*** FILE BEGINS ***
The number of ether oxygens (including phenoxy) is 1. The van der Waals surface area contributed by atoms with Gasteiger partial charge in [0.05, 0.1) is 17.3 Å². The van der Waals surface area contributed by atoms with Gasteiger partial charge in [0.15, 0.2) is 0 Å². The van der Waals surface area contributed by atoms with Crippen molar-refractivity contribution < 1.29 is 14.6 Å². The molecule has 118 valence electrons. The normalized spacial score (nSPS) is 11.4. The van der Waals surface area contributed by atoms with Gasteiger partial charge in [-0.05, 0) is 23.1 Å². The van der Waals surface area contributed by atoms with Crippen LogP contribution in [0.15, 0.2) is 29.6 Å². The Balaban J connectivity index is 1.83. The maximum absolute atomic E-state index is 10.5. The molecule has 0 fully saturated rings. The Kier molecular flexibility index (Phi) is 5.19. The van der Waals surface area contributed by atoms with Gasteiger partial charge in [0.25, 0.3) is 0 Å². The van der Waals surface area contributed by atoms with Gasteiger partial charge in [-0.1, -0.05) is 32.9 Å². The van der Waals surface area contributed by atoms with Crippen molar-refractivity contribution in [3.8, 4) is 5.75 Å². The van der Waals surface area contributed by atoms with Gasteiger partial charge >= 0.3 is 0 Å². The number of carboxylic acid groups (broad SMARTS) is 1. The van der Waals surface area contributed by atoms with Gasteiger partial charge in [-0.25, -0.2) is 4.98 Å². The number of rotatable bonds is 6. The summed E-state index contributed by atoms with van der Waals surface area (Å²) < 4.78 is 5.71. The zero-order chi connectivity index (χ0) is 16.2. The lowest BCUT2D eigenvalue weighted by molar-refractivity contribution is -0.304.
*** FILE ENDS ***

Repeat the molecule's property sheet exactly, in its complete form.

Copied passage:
The number of ether oxygens (including phenoxy) is 1. The van der Waals surface area contributed by atoms with Gasteiger partial charge in [0.05, 0.1) is 17.3 Å². The van der Waals surface area contributed by atoms with Gasteiger partial charge in [0.15, 0.2) is 0 Å². The van der Waals surface area contributed by atoms with Crippen molar-refractivity contribution < 1.29 is 14.6 Å². The molecule has 118 valence electrons. The normalized spacial score (nSPS) is 11.4. The van der Waals surface area contributed by atoms with Gasteiger partial charge in [-0.05, 0) is 23.1 Å². The van der Waals surface area contributed by atoms with Crippen LogP contribution in [0.15, 0.2) is 29.6 Å². The Balaban J connectivity index is 1.83. The maximum absolute atomic E-state index is 10.5. The molecule has 0 fully saturated rings. The Kier molecular flexibility index (Phi) is 5.19. The van der Waals surface area contributed by atoms with Gasteiger partial charge in [0.25, 0.3) is 0 Å². The van der Waals surface area contributed by atoms with Gasteiger partial charge in [-0.1, -0.05) is 32.9 Å². The van der Waals surface area contributed by atoms with Crippen molar-refractivity contribution in [3.8, 4) is 5.75 Å². The van der Waals surface area contributed by atoms with Gasteiger partial charge >= 0.3 is 0 Å². The number of carboxylic acid groups (broad SMARTS) is 1. The van der Waals surface area contributed by atoms with Gasteiger partial charge in [-0.25, -0.2) is 4.98 Å². The number of rotatable bonds is 6. The summed E-state index contributed by atoms with van der Waals surface area (Å²) < 4.78 is 5.71. The zero-order chi connectivity index (χ0) is 16.2. The lowest BCUT2D eigenvalue weighted by molar-refractivity contribution is -0.304.